New estimates suggest that 2022 will feature a big boost in wages for the average American — the largest one-year pay bump since 2008, in fact. While many of us would welcome more pay, there is a catch that makes this good news a little grayer.
For the first time in some time, the worker has a little bit more negotiating power. With labor shortages reported across the country in several fields, businesses have had to add in extra perks—including higher pay, better benefits, or signing bonuses—to attract workers. Add that to the fact that workers are reconsidering their relationship to their labor and leaving their jobs for other, new ones, and what you’ve got is probably why we should expect a big wage boost in 2022.
According to the Conference Board’s Salary Increase Budget Survey, reports Business Insider, it’s estimated that budgets for raises in 2022 will jump by 3.9 percent next year. “Hourly wages alone have jumped 4.8 percent from November 2020 to November 2021, according to the Bureau of Labor Statistics’ latest data release,” Business Insider reports. “In the traditionally low-paying leisure and hospitality sector, wages have soared even higher, going up 12.3 percent year-over-year.”
All that sounds pretty good for workers. Why wouldn’t we want better wages and perks? But while wage boosts are coming in 2022, inflation, however temporary, is, too. According to The Washington Post, data released on Dec. 8 shows that “inflation is eating into many of those higher wages.” Adding, “Prices rose 6.2 percent in the past year, threatening to completely negate gains.”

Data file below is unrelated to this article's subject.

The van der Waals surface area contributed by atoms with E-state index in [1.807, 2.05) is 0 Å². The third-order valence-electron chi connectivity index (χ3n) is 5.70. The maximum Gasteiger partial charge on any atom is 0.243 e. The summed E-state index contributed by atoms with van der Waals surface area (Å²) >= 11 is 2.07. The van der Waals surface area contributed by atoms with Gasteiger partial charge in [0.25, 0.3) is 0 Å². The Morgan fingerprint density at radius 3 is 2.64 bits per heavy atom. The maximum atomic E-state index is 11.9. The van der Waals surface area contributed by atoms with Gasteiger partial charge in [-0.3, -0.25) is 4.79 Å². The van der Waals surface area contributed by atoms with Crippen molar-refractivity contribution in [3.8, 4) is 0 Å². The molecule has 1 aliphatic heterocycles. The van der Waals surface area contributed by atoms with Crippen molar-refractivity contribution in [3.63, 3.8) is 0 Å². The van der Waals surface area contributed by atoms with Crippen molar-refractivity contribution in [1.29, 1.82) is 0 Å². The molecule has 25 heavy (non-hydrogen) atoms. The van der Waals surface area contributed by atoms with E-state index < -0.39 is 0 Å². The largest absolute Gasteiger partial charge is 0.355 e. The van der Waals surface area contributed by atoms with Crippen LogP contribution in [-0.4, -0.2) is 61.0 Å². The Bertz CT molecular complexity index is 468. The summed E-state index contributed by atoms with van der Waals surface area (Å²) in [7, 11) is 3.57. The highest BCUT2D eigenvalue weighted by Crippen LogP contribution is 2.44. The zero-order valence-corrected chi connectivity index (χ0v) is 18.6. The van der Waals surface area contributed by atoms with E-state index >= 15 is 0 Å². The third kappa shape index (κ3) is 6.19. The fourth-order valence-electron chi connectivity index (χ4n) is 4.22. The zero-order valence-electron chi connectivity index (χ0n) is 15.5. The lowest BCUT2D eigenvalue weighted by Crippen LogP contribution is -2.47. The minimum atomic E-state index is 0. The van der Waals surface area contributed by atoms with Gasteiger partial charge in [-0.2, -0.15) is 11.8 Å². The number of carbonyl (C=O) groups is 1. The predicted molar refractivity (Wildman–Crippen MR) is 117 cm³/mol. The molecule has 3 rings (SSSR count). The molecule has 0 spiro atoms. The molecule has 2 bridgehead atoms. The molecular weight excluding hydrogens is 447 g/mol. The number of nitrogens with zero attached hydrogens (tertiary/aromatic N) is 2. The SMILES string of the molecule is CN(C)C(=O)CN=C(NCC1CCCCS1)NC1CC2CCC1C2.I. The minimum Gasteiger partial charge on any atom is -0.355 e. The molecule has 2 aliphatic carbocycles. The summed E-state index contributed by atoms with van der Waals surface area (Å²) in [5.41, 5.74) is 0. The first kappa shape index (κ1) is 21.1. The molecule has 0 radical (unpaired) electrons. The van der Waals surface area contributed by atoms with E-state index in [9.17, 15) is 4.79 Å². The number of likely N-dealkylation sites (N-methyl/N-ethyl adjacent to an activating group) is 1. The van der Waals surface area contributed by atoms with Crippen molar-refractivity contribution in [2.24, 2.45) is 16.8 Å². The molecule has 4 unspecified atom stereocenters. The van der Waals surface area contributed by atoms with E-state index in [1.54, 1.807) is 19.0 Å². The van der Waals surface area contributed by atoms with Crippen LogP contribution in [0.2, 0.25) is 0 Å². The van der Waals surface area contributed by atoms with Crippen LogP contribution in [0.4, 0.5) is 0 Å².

Gad Levanon, an economist at The Conference Board, echoed to Business Insider that wage increases will likely lead to price increases, too. “A wage-price spiral — where higher prices and rising wages feed each other, leading to faster increases in both — may already be in the works,” he said.
So with all this, while it’s awesome that the average American worker is likely to see a major bump in 2022, the cost of everything else going up might eat into some of that joy — at least temporarily. In the meantime, the White House is weighing taking action against businesses that are raising prices — as they’ve recorded record profits in a trying year.